19 June 2012
Thandi Sibisi embodies the blueprint of a young and successful businessperson: impeccably dressed and articulate, with a can-do attitude wafting like perfume around her.
Even so, it comes as a bit of a surprise that the fresh-faced 25-year-old owns four thriving businesses and has shoved her way into the record books by becoming South Africa’s first black female art gallery owner.
It is for this reason that she has taken Johannesburg by storm in the past four months, ever since she opened the doors of the Sibisi Gallery at one of the city’s most elite address – Melrose Arch – on 16 February.
Showcasing South African heritage
Sibisi started her first business, a marketing agency, at the age of 19 after dropping out of university. In the course of six years, she has opened another three: a charitable foundation, a media company and now the art gallery.
Through her marketing agency, Invogue Marketing Concepts, she collaborated with Fifa during the 2010 Soccer World Cup and with the department of arts and culture. It was when she was working with arts and culture that her interest was piqued and her love of the creative arts began. “I fell in love with art,” she says. “My whole life has been driven by showcasing our South African heritage.
“It is such a beautiful country, but we tend to undervalue ourselves, so I wanted to illustrate what South Africans have to offer.”
Hanging on the pristine white walls of the gallery currently is the work of Mbongeni Buthelezi, a Johannesburg artist renowned for his innovative works produced using plastic and a heat gun. Next on the agenda is an exhibition of photographer Alf Kumalo’s work.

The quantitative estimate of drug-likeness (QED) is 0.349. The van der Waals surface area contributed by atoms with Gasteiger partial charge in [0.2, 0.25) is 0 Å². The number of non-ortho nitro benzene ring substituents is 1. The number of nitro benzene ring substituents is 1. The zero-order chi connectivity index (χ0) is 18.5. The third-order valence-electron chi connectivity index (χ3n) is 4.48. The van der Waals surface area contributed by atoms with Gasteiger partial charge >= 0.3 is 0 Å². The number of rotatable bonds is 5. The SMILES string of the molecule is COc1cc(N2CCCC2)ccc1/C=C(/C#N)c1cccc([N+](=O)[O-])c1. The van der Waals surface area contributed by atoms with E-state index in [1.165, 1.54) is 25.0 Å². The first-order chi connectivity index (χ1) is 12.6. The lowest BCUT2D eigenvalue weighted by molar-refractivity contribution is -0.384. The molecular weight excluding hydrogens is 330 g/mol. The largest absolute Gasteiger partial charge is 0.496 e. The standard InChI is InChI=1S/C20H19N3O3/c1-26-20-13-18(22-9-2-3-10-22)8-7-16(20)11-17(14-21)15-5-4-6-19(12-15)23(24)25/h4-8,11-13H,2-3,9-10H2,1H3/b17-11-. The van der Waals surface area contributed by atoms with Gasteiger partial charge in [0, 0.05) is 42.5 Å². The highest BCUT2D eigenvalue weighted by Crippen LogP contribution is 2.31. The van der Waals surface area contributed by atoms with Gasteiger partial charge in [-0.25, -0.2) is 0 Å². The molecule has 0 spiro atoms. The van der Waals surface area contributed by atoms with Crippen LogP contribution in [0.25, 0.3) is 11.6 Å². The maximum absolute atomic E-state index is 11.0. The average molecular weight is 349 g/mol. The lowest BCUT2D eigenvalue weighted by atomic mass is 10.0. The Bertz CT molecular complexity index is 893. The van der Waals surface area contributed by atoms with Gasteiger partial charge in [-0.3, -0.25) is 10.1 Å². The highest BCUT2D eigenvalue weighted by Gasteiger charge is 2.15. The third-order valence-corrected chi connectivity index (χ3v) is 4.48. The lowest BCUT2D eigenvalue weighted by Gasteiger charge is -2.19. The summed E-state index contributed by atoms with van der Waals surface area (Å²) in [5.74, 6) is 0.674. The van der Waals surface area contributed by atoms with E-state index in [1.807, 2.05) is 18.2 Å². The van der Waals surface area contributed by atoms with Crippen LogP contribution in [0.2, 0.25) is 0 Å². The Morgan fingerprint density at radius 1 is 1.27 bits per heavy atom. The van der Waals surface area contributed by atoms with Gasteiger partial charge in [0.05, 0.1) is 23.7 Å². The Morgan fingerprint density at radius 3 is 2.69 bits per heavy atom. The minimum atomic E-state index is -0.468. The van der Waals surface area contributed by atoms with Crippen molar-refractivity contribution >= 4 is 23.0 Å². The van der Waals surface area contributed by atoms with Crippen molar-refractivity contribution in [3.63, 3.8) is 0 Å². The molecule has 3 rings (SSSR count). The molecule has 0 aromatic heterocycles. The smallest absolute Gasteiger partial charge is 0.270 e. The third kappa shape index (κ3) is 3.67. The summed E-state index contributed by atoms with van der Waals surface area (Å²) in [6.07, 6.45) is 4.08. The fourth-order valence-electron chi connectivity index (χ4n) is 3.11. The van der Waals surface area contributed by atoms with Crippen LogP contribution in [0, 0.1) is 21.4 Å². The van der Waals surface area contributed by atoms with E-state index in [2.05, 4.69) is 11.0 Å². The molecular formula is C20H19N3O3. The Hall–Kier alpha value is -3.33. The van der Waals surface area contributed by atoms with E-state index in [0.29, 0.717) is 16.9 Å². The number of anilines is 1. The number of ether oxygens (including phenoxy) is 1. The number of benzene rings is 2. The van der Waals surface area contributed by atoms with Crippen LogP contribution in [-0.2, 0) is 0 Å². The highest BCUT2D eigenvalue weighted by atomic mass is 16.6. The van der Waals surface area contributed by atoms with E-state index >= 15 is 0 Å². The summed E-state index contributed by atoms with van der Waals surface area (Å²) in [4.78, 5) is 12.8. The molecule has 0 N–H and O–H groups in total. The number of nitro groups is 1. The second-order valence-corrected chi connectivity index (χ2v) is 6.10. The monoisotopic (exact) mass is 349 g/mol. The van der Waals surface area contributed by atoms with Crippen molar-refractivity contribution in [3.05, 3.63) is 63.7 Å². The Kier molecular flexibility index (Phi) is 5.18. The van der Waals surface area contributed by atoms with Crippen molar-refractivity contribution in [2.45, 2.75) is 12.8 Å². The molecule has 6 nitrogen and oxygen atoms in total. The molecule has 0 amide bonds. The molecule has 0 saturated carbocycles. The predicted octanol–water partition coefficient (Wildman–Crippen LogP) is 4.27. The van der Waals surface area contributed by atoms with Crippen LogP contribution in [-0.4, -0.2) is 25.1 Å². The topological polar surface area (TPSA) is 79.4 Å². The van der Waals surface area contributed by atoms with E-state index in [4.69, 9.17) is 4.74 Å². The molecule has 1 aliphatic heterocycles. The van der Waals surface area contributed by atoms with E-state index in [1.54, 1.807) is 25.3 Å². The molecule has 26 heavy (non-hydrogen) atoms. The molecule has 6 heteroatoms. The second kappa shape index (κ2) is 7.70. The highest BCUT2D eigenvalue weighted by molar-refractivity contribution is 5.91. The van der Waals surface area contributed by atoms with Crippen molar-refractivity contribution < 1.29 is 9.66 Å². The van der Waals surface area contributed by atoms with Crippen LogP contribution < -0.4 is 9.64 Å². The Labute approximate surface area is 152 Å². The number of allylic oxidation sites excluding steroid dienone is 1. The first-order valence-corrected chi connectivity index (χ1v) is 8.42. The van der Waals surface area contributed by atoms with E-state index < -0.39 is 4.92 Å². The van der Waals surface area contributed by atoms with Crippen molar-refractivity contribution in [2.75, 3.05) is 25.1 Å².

Sibisi has no set criteria for choosing artists to exhibit, as she wants the art shown to reflect the ideals of the Sibisi brand. “I choose artists who are authentically South African, and who carry the same values as me and the gallery,” she explains.
Values, together with love of beautiful things and South Africa, are what define Sibisi as a brand, she says; despite garnering attention for being the first black female gallery owner, this is not what she wants defining her as a businessperson.
“I am on a journey, and my home and roots inspire me,” says Sibisi. “I am who my mother taught me to be.”
Her attitude seems to be winning her a firm fan base, too. “The reception to the gallery has been amazing,” she says. “I have actually been surprised at the support as I have always been the underdog and have been doubted, but people are trusting the brand.”
Belief in the brand and her bottomless well of ambition are what drive her future plans, which stop short only of world domination. “I want to open branches in London and Paris, among others, but the hub of Sibisi will always be at Melrose Arch, because I have never felt as at home as I do in this gallery.”
The tentacles of Sibisi’s success are not going to stop there, though. The next step up the ladder is the creation of Country Sibisi, which will be a lifestyle centre featuring art, food and wine. She wants to build it in the Cradle of Humankind, close to Lanseria Airport. A key component of it will be the wine cellar, which she wants to be South Africa’s biggest.
“It will allow people to get out of the city, where they can relax and enjoy art, food and wine tasting,” she says. “I am looking to open it in the next eight to 12 months.” The countryside is where Sibisi’s true passions lie, and where she ultimately wants to live.
Joburg will always be her second home, though, as it will be the nucleus of where her businesses are based. “Joburg is alive, and the businesses, especially the gallery, would not be possible anywhere else,” she says.
“Coming back from Paris, after I had decided to open the gallery, I looked in Cape Town and Durban, but decided on Joburg. It allows people to be whatever they want to.”
Sibisi Gallery is located at 10 High Street, Melrose Arch.
Source: City of Johannesburg